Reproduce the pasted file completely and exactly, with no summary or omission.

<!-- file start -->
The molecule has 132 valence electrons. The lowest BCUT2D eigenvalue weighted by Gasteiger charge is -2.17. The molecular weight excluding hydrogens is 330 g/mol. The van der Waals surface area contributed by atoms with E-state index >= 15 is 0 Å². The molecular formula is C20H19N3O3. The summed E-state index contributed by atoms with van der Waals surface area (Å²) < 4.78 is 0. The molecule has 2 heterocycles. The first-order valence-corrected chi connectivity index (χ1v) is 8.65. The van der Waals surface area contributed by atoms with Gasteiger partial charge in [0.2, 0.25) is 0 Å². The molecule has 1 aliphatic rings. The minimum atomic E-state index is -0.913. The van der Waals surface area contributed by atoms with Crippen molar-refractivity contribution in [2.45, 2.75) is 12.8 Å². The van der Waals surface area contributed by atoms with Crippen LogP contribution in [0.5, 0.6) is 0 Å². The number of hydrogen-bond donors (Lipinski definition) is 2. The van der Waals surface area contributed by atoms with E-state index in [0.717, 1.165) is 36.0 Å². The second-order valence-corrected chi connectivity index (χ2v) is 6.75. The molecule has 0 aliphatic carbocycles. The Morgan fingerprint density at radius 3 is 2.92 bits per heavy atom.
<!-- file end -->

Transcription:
The molecule has 132 valence electrons. The lowest BCUT2D eigenvalue weighted by Gasteiger charge is -2.17. The molecular weight excluding hydrogens is 330 g/mol. The van der Waals surface area contributed by atoms with E-state index >= 15 is 0 Å². The molecular formula is C20H19N3O3. The summed E-state index contributed by atoms with van der Waals surface area (Å²) < 4.78 is 0. The molecule has 2 heterocycles. The first-order valence-corrected chi connectivity index (χ1v) is 8.65. The van der Waals surface area contributed by atoms with Gasteiger partial charge in [0.2, 0.25) is 0 Å². The molecule has 1 aliphatic rings. The minimum atomic E-state index is -0.913. The van der Waals surface area contributed by atoms with Crippen molar-refractivity contribution in [2.45, 2.75) is 12.8 Å². The van der Waals surface area contributed by atoms with Crippen LogP contribution in [0.5, 0.6) is 0 Å². The number of hydrogen-bond donors (Lipinski definition) is 2. The van der Waals surface area contributed by atoms with E-state index in [0.717, 1.165) is 36.0 Å². The second-order valence-corrected chi connectivity index (χ2v) is 6.75. The molecule has 0 aliphatic carbocycles. The Morgan fingerprint density at radius 3 is 2.92 bits per heavy atom.